“Doing something great is overrated. Because then people expect that from you all the time. What they don’t realize is you’re just as screwed up as they are.”Kate Winslet, Mare of Easttown
Aired: HBO | Air Dates: 2021 | Number of Seasons: 1
While this show had been on my list for a long period of time, it was mostly because I saw it in passing on HBO Max and thought it might be interesting. It was also one of those shows that I kept telling myself I was going to watch but was never really planning on it. Then, during an episode of SmartLess (a podcast hosted by Jason Bateman, Will Arnett, and Sean Hayes where they interview prominent people in Hollywood) I heard the three hosts commenting on how good this show was so I figured it would be time to give it a try. Mare of Easttown follows Detective Sergeant Mare Sheehan in the aftermath of a series of tragedies in her life and a year into solving a case involving a missing girl. The dead body of a girl shows up in the middle of the woods and it’s up to Mare and the new county detective – Colin Zabel – to help solve the case. Concurrently, Mare has to deal with PTSD revolving around the death of her son, a custody battle for her grandson, and growing community pressure to close her cases.
This show is a slow burn; the beginning is drawn out and made even more tense by the fact that the murder victim is pretty obvious from the start. That being said, the murderer was quite difficult for me to guess and that was a large reason why I enjoyed the show. The show drops the viewer into the middle of Mare Sheehan’s (played by Kate Winslet) messy life. From the first glimpse of Mare, it’s clear that she’s dealing with some kind of trauma and walks through life in a haze. She’s defensive and frustrated and that makes her desperate. Mare’s character is written to be very well rounded and her actions are consistent with her motives. Despite having an extensive network in Easttown, Mare is clearly very lonely. She depends on an addiction to distract her from familial issues and this makes her come across as cold. But as a whole, Mare is a compassionate person. She feels deeply for her community and works tirelessly (albeit a little obsessively) to solve her cases.
Given that the first couple of episodes move rather slowly, it’s a shock when the show picks up the pace. Like a real murder case (I assume) there are several initial suspects as even the smallest motive warrants deep investigation. The case takes a logical progression and there are some great twists within the show. Concurrently, Mare finds more information regarding the missing girl and begins to investigate that as well. Colin Zabel’s character provides some grounding to Mare’s harsh tactics, especially surrounding her family, and works to figure out clues that Mare sometimes overlooks.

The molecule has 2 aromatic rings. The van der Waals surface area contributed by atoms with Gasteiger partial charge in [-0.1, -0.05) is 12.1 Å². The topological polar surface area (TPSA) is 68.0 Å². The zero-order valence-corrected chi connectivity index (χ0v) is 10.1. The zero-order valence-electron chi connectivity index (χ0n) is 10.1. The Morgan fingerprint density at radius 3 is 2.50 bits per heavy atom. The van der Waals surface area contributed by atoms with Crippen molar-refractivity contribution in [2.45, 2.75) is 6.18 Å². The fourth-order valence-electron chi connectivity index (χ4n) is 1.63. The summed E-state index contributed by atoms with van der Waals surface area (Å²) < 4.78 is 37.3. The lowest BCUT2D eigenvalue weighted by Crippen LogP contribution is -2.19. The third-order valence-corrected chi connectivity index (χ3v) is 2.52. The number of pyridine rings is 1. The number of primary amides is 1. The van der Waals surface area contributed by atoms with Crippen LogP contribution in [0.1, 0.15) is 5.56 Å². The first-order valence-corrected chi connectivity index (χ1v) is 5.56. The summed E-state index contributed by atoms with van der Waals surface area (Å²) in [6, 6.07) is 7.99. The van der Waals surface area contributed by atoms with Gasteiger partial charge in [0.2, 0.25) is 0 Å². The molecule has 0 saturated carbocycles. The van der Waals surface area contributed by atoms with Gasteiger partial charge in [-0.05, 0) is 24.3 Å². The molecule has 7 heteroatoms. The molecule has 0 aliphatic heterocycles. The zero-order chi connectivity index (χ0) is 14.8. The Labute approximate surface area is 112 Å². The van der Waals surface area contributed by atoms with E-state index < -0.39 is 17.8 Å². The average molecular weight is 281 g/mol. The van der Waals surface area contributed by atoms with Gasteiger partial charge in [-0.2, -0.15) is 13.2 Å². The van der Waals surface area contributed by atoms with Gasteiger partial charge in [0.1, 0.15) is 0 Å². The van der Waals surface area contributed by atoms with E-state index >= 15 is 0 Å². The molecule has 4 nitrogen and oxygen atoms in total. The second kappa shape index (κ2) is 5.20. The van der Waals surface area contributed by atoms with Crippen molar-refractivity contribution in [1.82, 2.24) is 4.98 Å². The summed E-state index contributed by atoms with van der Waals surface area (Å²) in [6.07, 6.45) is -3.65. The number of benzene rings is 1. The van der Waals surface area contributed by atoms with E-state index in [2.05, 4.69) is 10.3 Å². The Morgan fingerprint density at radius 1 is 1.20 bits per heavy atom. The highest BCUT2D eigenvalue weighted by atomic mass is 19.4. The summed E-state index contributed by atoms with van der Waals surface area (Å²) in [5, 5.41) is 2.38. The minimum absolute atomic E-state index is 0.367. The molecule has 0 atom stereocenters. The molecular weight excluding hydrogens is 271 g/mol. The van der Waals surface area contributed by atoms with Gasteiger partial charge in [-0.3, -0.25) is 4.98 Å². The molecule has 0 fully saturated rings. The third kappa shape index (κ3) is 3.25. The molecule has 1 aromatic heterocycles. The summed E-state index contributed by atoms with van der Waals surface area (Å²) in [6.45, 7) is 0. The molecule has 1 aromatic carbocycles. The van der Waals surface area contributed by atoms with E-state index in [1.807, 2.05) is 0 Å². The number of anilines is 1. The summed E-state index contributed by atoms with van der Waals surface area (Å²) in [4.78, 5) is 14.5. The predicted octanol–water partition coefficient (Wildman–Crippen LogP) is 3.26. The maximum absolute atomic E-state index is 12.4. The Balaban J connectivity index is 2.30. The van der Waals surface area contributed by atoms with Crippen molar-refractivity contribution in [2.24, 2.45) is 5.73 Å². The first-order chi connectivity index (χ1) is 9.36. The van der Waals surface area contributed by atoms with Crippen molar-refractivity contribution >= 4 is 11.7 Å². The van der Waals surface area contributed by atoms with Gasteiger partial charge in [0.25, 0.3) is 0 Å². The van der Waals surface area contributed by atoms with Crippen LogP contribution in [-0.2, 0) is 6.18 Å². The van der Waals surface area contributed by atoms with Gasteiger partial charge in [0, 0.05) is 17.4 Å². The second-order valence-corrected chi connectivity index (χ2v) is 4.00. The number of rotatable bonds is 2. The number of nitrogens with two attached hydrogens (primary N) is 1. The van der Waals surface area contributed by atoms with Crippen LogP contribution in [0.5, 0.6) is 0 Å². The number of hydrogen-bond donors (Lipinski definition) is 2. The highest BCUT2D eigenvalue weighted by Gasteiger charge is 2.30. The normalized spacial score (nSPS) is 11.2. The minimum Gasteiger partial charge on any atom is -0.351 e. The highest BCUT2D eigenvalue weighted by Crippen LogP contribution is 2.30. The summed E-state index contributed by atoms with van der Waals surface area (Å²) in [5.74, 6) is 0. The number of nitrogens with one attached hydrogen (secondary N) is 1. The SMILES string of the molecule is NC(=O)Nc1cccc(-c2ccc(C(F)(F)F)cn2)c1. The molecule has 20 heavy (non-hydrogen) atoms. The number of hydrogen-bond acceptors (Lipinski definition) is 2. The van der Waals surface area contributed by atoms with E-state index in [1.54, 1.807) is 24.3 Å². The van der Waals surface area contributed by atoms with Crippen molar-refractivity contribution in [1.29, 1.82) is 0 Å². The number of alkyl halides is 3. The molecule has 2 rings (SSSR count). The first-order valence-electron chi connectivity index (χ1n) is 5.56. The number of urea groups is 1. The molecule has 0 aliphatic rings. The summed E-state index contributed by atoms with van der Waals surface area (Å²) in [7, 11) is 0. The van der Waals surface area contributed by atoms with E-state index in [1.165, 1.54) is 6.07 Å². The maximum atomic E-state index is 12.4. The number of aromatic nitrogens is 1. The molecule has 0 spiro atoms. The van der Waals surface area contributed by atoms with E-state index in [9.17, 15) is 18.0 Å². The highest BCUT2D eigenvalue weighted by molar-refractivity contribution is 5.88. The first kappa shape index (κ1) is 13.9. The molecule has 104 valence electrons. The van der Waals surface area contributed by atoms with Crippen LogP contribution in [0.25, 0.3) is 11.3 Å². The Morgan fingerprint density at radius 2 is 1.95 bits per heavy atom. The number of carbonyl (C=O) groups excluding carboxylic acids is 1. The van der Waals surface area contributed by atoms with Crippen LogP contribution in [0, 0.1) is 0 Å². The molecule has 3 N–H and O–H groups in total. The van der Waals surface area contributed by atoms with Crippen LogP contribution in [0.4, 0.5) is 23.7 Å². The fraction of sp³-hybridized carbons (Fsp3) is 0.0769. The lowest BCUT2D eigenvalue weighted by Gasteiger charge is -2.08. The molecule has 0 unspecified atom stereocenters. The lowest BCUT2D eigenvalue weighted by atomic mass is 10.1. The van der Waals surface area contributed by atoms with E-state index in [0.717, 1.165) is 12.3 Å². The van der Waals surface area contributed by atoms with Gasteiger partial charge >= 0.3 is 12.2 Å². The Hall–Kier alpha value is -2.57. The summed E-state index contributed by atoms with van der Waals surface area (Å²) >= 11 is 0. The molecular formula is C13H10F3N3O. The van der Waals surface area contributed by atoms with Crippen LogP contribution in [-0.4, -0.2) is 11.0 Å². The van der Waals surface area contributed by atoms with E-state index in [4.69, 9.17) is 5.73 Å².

The murder mystery in this show is fun but it’s the family dynamics that really sold it for me. Prior to the events of the show, Mare’s oldest son dies and that event seems to be what drives the family apart. The show is careful to show the dichotomy between Mare before her son’s death and after. Mare appears to shut down because of this and throws herself into her job. She almost seems to abandon the rest of her family, only finding joy in her grandson. The rest of her family seems frustrated with her. My interpretation of this is that Mare throws herself into work because she feels that if she can do some good through her job, it’ll ease the guilt she feels at not being able to help her son get on a better path and prevent his death.
My one issue with the show was the wrap up of the missing girls case. The show didn’t focus much on it and there was no correlation between the central mystery and this side one. While it was great that Mare got a win in solving it, I could have found a lot more satisfaction in the conclusion of both of the mysteries had there been only one to focus on. I spent more time trying to find a connection between the two mysteries than feeling like I was satisfied with the amount of time spent on Mare’s character development.
I liked this show for what it was but it was not for me. I see where all the praise came from as the show was acted wonderfully and that essentially made up for – in my opinion – a muddled narrative. While not horrible, there are certainly stronger and far more enjoyable murder mystery shows to watch.